It's perhaps useful to point out that the previous meeting came in the midst of a period in which Utah got off to a choppy start, losing four of its first eight games.
It may seem logical to look at this as a "value" play on the Suns, grabbing points at home (where they are 18-8 straight-up). But we're going to see some extra focus from this Utah crew, and we're not expecting a repeat of their previous poor performance from three-point range. The Jazz pounds out a winning tune and gets some payback.
Charles Jay is unlike most analysts associated with
handicapping and the gaming industry, in that he also has had extensive
experience in the so-called "mainstream" media as well.
He has been involved with professional sports industry for
almost two decades, working in all capacities, as a matchmaker, booking agent,
manager, and also as an editorial consultant on USA Network's "Tuesday Night
Fights," which, for a time, carried "Charles Jay's Line" on
upcoming fights. As a broadcaster, he has called world title fights around the
world for various outlets, and has served as a color commentator for Sunshine
Network and Prime Network.
His radio experience includes being the host of numerous
programs, including "Sportswatch with Charles Jay" on KDWN in Las
Vegas, "Total Action" on WAXY 790 in Miami, and "Charles Jay's
Winning Edge", syndicated into 55 markets by the American Radio Networks,
and he's done podcasts on all subjects related to sports, gaming and popular
Working within the casino industry, he has a special events
consultant for Casino Magic in Mississippi, as that venue established itself in
the early 1990s as a hotbed of boxing activity in particular. Prior to this, he
had been engaged as a casino gaming columnist for, among others, Casino Player,
Card Player and Sports Form (now known as Gaming Today), specializing in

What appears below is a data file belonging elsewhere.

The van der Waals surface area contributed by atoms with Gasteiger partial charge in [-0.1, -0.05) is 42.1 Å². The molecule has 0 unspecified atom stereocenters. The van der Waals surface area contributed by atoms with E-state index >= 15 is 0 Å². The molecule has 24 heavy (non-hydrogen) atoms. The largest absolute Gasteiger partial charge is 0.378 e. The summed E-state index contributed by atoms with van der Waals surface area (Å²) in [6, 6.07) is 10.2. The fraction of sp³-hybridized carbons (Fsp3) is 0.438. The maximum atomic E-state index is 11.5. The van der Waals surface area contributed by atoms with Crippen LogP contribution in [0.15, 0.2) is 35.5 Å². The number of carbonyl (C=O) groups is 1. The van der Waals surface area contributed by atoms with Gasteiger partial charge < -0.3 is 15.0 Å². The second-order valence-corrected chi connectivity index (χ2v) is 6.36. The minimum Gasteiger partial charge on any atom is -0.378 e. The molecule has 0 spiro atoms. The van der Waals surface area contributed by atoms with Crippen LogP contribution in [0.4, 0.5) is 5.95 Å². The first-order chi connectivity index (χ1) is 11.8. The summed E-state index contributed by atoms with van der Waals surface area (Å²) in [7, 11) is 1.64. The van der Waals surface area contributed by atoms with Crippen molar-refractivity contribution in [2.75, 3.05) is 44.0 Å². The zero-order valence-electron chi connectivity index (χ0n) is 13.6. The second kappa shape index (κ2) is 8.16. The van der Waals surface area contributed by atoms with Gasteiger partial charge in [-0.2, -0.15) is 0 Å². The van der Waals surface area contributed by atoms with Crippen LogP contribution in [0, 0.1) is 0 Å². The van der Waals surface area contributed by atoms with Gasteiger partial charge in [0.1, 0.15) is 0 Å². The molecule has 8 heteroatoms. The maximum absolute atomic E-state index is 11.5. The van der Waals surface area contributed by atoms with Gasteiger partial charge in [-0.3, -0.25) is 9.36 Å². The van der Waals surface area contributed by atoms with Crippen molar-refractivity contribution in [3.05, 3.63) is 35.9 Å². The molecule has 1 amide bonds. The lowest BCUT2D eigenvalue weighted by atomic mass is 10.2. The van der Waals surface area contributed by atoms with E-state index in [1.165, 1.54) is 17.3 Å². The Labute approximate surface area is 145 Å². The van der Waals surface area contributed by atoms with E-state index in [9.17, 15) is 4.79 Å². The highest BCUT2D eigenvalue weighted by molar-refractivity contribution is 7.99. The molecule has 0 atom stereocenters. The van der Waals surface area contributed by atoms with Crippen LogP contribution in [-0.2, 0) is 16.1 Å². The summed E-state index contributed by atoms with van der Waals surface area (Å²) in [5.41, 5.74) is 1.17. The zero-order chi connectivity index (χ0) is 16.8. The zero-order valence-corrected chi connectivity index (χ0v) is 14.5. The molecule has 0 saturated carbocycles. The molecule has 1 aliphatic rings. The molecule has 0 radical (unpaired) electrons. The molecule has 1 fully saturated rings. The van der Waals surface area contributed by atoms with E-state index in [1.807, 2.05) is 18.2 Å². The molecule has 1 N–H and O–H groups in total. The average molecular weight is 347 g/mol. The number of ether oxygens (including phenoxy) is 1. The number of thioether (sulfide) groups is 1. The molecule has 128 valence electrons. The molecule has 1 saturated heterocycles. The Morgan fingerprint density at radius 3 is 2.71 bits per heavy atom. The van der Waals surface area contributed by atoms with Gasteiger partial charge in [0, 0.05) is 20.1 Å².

blackjack. And later on, his investigative series on boxing, entitled
"Operation Cleanup," won him much critical acclaim, including the
2003 "Dignity" Award, in the category of "Best Sports
Writer," as bestowed by the Retired Boxers Foundation, a non-profit
organization dedicated to rendering assistance to ex-fighters in need.
In 2006 he established a content services division of his
company, which has eventually evolved in JayWords, and he is arguably the
world's most prolific sports & gaming writer, with over 20,000 articles to
his credit, the vast majority of which have been sports handicapping pieces. So
you might say he has analyzed as many sporting events as anyone alive during
this period. He has also brought some interest with his so-called
"gimmick" odds on special events, including the Academy Awards, the
NFL Draft, and the Super Bowl, for which he posted dozens and dozens of
different odds propositions with various sportsbooks.
This renaissance man is a winner of the Retired Boxers Foundation's "Dignity Award" and a member of the Florida Boxing Hall of Fame; graduate of the University of
Miami (Florida) who currently resides in the South Florida area.